Radhika Tibrewala
Advisor: Dr. Viola Rieke, PhD
Thesis Title: Strategies in MR-Guided Focused Ultrasound
Purpose: To determine under-sampled k-space gradient echo trajectories for MR thermometry with PRF shift to increase acquisition speed while maintaining temperature accuracy.

Methods: A computer simulation was built and used to study the behaviour of temperature measurement errors as different lines of k-space were acquired. A fully acquired k-space was constructed from the information in the Bioheat Transfer Equation (BHTE), various k-space under-sampling schemes were employed and temperature maps were reconstructed using the PRF shift method as a basis. Temperature errors were calculated as the difference in the maximum temperature predicted by the BHTE and the maximum temperature measured by the under-sampled scheme.

Results: Under-sampled gradient echo keyhole trajectories showed promising results for making temperature measurements. Using 5 interleaves with a 63 keyhole size estimates temperature with only a 0.4% error while providing a 1.68x faster frame rate.

Conclusion: Gradient echo keyhole trajectories can be used to make temperature measurements for MR thermometry with PRF shift. This method can also be applied for shorter sonications and making temperature estimates for multiple slices.

Justin Yu
Advisor: Dr. Robert Flavell, PhD
Thesis Title: Optimization of pH imaging methodology for hyperpolarized 13C MRI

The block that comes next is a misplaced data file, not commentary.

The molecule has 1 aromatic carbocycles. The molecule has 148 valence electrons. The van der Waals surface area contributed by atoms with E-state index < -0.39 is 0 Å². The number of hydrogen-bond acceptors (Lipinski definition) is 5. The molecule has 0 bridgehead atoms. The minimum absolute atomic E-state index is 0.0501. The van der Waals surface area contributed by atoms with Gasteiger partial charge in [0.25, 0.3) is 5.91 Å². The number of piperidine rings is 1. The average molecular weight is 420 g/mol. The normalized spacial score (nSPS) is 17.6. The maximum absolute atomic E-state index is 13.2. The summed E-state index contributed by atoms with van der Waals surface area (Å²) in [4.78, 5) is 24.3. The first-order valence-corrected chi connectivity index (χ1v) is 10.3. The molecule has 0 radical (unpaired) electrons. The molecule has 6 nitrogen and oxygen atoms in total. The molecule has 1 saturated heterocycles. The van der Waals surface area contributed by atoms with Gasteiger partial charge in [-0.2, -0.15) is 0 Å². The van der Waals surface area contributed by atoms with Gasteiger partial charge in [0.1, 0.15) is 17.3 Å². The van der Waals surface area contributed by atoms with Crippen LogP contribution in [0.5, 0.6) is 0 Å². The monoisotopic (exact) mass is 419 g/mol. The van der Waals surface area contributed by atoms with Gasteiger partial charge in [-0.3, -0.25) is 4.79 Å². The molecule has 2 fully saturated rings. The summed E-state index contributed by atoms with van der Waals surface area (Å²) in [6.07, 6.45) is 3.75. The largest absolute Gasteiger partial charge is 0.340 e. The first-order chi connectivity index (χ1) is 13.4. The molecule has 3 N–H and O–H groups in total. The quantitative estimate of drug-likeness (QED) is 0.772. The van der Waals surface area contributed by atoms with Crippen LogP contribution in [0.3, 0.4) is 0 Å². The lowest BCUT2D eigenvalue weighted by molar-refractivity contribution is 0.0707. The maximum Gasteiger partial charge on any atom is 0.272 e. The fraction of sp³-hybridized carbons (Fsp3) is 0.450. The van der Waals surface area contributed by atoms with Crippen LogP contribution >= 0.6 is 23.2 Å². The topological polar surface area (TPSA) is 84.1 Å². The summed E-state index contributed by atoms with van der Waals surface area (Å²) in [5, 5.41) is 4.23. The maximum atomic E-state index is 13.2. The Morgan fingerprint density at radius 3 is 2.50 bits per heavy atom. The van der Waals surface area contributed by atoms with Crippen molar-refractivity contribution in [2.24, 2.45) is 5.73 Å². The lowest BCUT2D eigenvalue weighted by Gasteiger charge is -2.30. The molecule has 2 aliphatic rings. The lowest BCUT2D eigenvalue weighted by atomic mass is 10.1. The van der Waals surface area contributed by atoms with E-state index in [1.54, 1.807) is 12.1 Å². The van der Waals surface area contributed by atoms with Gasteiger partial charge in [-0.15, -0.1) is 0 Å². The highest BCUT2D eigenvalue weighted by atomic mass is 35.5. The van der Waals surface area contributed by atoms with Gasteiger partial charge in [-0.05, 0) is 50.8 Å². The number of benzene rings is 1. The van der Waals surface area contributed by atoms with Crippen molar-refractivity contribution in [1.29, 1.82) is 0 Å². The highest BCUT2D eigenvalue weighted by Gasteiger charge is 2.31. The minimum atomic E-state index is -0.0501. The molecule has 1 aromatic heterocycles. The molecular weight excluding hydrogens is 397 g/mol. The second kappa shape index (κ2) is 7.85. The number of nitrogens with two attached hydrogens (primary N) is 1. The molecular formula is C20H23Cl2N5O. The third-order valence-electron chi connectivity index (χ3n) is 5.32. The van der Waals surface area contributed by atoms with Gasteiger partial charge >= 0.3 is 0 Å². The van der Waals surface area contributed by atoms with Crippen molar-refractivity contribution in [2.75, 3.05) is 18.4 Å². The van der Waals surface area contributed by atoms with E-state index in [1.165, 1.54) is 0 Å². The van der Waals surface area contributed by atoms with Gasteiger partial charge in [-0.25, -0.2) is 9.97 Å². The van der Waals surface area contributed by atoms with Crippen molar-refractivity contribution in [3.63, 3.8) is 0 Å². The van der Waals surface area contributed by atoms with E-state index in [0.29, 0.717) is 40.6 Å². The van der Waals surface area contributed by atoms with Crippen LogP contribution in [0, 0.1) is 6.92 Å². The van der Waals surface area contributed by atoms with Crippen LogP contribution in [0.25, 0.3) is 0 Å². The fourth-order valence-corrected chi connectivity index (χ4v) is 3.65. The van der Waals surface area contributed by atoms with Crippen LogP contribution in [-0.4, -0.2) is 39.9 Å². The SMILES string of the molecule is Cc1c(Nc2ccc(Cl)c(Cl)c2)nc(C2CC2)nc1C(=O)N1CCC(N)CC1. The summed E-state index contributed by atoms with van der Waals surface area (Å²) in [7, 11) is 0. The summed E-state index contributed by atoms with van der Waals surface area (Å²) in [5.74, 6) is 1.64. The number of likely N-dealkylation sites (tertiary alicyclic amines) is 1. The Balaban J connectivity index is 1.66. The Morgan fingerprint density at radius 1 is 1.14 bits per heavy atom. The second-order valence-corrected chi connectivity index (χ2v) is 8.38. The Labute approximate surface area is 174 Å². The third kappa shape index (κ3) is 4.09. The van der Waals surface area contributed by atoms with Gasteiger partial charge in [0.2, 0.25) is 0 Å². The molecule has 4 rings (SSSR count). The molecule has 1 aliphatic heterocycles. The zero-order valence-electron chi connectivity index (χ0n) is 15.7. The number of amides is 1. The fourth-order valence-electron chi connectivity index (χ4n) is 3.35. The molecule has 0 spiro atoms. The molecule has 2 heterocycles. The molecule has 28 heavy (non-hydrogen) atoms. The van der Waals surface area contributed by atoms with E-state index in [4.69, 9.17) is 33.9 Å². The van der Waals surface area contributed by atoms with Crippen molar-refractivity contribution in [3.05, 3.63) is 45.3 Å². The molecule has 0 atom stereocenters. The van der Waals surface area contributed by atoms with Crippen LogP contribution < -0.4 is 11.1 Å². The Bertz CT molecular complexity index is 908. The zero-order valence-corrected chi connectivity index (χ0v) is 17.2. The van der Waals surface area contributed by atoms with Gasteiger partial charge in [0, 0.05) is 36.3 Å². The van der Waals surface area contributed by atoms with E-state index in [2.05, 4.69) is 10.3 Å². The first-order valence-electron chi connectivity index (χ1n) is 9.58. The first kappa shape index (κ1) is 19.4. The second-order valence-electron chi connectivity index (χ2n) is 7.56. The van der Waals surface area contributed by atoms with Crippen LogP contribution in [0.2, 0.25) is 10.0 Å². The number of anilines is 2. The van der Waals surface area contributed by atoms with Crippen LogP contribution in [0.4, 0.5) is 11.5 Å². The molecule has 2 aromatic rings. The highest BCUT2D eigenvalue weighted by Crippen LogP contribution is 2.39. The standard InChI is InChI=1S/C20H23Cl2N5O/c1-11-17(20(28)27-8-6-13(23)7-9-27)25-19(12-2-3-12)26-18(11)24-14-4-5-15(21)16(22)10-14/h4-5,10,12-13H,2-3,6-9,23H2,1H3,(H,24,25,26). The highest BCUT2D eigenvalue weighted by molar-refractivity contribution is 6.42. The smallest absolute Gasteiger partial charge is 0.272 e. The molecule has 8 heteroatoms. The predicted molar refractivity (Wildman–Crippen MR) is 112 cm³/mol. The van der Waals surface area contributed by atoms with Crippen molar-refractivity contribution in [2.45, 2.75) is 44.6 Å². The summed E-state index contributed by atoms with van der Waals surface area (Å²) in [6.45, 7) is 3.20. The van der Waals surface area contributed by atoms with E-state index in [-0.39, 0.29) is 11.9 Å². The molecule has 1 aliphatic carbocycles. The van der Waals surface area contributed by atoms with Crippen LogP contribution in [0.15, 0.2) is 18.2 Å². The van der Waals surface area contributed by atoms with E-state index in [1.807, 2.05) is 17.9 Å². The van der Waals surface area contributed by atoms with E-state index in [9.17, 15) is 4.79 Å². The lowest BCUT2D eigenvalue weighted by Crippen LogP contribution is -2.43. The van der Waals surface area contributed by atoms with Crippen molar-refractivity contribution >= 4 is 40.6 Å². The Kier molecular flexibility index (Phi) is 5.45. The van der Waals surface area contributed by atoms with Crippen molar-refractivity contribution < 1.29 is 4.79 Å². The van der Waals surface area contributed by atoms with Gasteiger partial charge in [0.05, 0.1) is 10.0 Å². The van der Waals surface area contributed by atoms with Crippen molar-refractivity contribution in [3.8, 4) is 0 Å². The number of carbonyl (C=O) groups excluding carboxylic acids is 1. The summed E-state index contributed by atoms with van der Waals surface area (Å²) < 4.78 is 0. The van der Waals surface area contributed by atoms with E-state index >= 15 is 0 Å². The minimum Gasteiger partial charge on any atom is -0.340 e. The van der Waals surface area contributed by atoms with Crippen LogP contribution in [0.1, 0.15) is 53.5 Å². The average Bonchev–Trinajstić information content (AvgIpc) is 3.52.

Background: The acidification of the tumor microenvironment is a result of extensive metabolic reprogramming in cancer cells and is linked with tumor metastasis. Hyperpolarized MRI is a method for imaging and quantifying this change in pH, but suffers from rapid signal loss from spin-lattice (T1) relaxation. We propose using hydrogen/deuterium exchange on hyperpolarized 13C probes in order to prolong hyperpolarized signal by reducing T1 relaxation. Methods: H/D exchange was performed on several amino acids and amino acid derivatives with utility in HP-MRI. Isotopic enrichment was evaluated using 1H NMR. The T1 relaxation constant was quantified by analyzing the decay of hyperpolarized signal of deuterated vs nondeuterated 13C compounds. Results: H/D exchange was successfully used to enrich compounds with deuterium with high isotopic enrichment and moderate to high chemical yield. The T1 relaxation constant of all fully analyzed 13C compounds exhibited a significant increase after deuteration at 3T: T1 of 13C Gly increased from 52.0±3.2 to 65.0±1.2s, 13C Ala from 52.9±2.2 to 66.4±1.7s, 13C Val from 38.1±1.1 to 49.2±0.4s. Conclusion: H/D exchange method described is a viable technique for inexpensive and direct deuterium labeling. Deuterium labeling be applied to hyperpolarized 13C MRI probes to prolong HP signal by lengthening T1.